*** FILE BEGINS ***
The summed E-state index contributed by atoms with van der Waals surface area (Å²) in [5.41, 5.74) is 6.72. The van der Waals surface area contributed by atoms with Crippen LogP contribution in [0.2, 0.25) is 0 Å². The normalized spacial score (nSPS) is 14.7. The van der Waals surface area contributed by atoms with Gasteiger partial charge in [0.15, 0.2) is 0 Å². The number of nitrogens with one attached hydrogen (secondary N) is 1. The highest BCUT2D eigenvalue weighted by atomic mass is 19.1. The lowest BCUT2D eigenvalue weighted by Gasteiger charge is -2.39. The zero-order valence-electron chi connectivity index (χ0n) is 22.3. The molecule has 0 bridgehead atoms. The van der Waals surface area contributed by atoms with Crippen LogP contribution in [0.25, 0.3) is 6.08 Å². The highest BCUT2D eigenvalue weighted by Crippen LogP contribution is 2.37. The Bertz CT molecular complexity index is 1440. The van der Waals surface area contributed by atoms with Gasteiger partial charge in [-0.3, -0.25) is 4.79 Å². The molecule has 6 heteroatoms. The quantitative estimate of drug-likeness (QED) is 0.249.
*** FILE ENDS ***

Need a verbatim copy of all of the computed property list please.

The summed E-state index contributed by atoms with van der Waals surface area (Å²) in [5.41, 5.74) is 6.72. The van der Waals surface area contributed by atoms with Crippen LogP contribution in [0.2, 0.25) is 0 Å². The normalized spacial score (nSPS) is 14.7. The van der Waals surface area contributed by atoms with Gasteiger partial charge in [0.15, 0.2) is 0 Å². The number of nitrogens with one attached hydrogen (secondary N) is 1. The highest BCUT2D eigenvalue weighted by atomic mass is 19.1. The lowest BCUT2D eigenvalue weighted by Gasteiger charge is -2.39. The zero-order valence-electron chi connectivity index (χ0n) is 22.3. The molecule has 0 bridgehead atoms. The van der Waals surface area contributed by atoms with Crippen LogP contribution in [0.25, 0.3) is 6.08 Å². The highest BCUT2D eigenvalue weighted by Crippen LogP contribution is 2.37. The Bertz CT molecular complexity index is 1440. The van der Waals surface area contributed by atoms with Gasteiger partial charge in [-0.3, -0.25) is 4.79 Å². The molecule has 6 heteroatoms. The quantitative estimate of drug-likeness (QED) is 0.249.